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Chicago, IL — “A well regulated Militia, being necessary to the security of a free State, the right of the people to keep and bear Arms, shall not be infringed.”—Second Amendment to the U.S. Constitution
Since 1968, residents of Illinois have been required to pay a fee to obtain a firearm owner’s identification card under the FOID Card Act. However, on Tuesday, an Illinois Circuit Court judge out of White County has ruled that law unconstitutional.
The ruling, by Judge T. Scott Webb, was made in Illinois v. Vivian Claudine Brown. The case stemmed from a 2017 incident where the White County Sheriff’s Office found a firearm in Brown’s home, but Brown did not have a FOID card. Brown was, however, found to be eligible for a FOID card.
“If the right to bear arms and self-defense are truly core rights, there should be no burden on the citizenry to enjoy those rights, especially within the confines and privacy of their own homes,” Webb wrote in his opinion. “A citizen’s Second Amendment rights should not be treated in the same manner as a driver’s license.”
Webb added: “Unfortunately, the State of Illinois, through the FOID Card Act, doesn’t recognize a citizen’s Second Amendment Right to armed self-defense within the privacy of their home, unless and until they can pay the $10 fee, provide a photograph, and demonstrate that they don’t meet any of the litany of disqualifying criteria. In the eyes of this Court, the entire process is inverted. The burden should be on the state.”
The charges against Brown had previously been dismissed by the circuit court, but the State of Illinois appealed it to the Illinois Supreme Court which sent it back down to the circuit court. Illinois could again appeal the ruling to the state’s highest court.
In his ruling, Webb described the Bill of Rights as “a limiting instrument.”
“It limits the powers of the government while upholding and protecting the rights of citizenry,” Webb wrote. “It is ground zero for the convergence of order and liberty. Order and liberty are inextricably bound together. For where order ends, liberty becomes a chaotic show of strength where only the strongest can survive and therefore, self-destruct. Conversely, where liberty ends, order becomes tyranny.”
Webb cited several U.S. Supreme Court decisions and stated this case not only regarded one’s right to gun ownership but also their right to self-defense and privacy.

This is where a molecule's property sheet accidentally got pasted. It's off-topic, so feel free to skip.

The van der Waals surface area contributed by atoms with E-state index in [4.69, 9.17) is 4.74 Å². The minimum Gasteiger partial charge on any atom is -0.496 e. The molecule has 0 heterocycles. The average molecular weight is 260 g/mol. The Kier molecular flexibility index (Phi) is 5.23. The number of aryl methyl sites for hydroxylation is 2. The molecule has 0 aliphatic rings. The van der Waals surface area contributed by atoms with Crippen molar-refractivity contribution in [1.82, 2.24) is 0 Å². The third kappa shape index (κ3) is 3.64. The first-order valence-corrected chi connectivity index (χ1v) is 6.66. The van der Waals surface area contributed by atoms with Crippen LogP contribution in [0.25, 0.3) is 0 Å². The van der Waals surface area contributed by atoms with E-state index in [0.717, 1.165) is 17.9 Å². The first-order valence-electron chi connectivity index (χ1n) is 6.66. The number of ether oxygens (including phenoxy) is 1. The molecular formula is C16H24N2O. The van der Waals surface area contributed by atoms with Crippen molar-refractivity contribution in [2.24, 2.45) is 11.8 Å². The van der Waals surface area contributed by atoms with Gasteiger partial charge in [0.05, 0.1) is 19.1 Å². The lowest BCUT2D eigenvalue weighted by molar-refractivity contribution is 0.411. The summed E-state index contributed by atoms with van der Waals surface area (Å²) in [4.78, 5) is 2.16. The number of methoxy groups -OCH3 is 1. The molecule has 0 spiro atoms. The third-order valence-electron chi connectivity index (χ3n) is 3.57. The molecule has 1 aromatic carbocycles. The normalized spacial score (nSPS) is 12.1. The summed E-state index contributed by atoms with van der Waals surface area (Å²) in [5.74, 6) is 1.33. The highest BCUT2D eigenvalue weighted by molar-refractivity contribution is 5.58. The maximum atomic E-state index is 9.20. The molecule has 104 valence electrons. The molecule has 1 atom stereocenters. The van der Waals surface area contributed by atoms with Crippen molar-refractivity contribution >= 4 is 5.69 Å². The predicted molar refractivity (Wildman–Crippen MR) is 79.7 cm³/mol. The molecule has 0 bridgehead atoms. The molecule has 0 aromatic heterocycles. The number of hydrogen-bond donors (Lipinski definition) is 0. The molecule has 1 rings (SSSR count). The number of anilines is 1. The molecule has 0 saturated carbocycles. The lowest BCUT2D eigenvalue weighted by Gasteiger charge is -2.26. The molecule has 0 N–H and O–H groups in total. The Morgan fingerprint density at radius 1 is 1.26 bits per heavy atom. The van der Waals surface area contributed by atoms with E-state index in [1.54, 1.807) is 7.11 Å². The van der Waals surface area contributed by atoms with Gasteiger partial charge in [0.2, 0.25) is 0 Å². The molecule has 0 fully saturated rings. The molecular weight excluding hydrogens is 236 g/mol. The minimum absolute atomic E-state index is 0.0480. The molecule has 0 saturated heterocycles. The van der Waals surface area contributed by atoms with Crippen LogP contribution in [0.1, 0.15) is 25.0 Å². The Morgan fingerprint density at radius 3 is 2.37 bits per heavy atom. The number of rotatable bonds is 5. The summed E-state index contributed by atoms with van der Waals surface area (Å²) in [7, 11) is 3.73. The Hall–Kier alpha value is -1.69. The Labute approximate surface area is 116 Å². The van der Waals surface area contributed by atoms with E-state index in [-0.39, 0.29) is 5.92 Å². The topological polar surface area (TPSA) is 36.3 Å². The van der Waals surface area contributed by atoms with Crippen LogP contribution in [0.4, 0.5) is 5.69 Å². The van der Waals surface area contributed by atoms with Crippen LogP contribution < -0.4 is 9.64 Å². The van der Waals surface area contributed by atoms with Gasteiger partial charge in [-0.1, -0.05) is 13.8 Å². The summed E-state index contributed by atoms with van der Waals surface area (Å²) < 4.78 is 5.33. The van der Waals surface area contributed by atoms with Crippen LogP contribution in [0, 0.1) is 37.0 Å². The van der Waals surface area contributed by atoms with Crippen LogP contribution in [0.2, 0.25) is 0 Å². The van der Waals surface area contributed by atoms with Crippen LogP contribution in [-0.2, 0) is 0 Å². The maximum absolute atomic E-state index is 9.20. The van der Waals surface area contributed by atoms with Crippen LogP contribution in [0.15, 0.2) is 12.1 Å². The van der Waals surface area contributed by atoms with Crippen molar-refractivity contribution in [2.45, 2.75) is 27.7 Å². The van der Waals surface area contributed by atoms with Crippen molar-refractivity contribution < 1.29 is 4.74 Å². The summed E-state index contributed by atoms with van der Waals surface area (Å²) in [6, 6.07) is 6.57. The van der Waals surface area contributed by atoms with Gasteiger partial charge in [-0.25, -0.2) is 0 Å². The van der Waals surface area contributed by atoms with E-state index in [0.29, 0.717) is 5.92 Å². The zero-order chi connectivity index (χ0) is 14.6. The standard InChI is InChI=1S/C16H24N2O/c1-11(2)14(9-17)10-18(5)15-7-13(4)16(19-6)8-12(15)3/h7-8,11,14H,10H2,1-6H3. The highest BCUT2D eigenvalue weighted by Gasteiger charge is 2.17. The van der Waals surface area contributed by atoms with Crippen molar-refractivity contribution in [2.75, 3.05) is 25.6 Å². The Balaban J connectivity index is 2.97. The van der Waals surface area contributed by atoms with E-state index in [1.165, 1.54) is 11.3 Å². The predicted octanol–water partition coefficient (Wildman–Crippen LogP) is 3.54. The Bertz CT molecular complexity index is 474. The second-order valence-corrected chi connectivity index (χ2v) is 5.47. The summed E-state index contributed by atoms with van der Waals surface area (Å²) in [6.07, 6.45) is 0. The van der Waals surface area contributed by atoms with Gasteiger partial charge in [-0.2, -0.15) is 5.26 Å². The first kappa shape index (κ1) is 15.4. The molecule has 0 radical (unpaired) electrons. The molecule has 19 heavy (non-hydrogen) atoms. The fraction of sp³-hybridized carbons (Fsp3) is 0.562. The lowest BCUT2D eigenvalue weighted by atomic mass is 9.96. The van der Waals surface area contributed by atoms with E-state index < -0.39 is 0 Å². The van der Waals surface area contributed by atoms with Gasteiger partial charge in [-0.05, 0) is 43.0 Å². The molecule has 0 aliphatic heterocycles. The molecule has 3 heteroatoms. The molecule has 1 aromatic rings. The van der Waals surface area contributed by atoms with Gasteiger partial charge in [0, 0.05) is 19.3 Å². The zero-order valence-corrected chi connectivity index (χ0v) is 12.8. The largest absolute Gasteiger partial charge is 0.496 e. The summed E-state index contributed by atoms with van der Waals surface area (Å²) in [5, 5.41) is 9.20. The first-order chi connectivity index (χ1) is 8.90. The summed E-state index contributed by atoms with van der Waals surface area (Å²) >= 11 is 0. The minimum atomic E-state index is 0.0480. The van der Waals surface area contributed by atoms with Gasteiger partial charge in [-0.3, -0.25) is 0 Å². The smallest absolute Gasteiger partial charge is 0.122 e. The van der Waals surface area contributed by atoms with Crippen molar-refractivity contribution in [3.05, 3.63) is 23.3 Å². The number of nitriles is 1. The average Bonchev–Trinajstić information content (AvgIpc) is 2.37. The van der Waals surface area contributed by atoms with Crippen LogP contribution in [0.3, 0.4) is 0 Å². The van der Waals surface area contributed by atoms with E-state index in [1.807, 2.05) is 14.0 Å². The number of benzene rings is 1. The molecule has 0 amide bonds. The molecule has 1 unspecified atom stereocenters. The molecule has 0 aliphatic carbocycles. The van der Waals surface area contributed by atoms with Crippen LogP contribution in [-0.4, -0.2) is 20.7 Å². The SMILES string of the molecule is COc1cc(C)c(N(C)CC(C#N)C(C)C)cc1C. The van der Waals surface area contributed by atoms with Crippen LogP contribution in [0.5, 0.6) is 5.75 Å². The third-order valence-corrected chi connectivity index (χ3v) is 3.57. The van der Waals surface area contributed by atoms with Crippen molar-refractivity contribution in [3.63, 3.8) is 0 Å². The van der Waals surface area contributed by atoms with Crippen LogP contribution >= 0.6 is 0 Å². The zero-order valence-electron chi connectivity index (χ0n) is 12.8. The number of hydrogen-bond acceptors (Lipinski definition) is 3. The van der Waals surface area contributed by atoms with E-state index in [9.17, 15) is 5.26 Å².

In a 5-4 ruling in 2008 under District of Columbia v. Heller, the nation’s high court found that Second Amendment and self-defense rights are “embodied as individual rights.” In 2010, the court’s ruling in McDonald v. City of Chicago found that state and local governments could not ban ownership of guns.
Additionally, a 7-2 decision by the U.S. Supreme Court found that privacy rights in one’s home are inherent under Griswold v. Connecticut.
“Self-defense within one’s home should be honored and revered as nowhere else on Earth…. The framers of our Constitution recognized that our homes are sacred escapes from unwanted intrusions,” Webb wrote. “In most circumstances, even the government must obtain a warrant based on probable cause before they can enter the sacred sanctuary of one’s home to investigate unlawful activity.”
Webb added: “This (FOID) act makes criminals out of law-abiding citizens who are attempting to protect their lives within their homes.”
Beyond the requirement to obtain a FOID card, the Illinois State Police (ISP) has been unable to process applications in a timely manner which led to a lawsuit last year by the Illinois State Rifle Association. The FOID Act requires applications be approved or denied within 30 days, but last year the ISP admitted wait times of nearly 100 days. In response to its failure, the ISP released a partisan statement blaming the previous governor, Republican Bruce Rauner, for not providing them enough tax dollars while praising the tax and spend measures by current Democrat Gov. J.B. Pritzker.
This Illinois Circuit Court ruling comes a day after the U.S. Supreme Court announced it would take up a Second Amendment case in New York State Rifle & Pistol Association v. Corlett. That case could determine if the Second Amendment rights extend beyond the home as it will challenge a requirement to receive a government-issued permit to conceal carry in public.
Through all the trampling of civil liberties over the last year under COVID-19 tyranny, could this civil liberty issue provide a much needed win for liberty-loving Americans?
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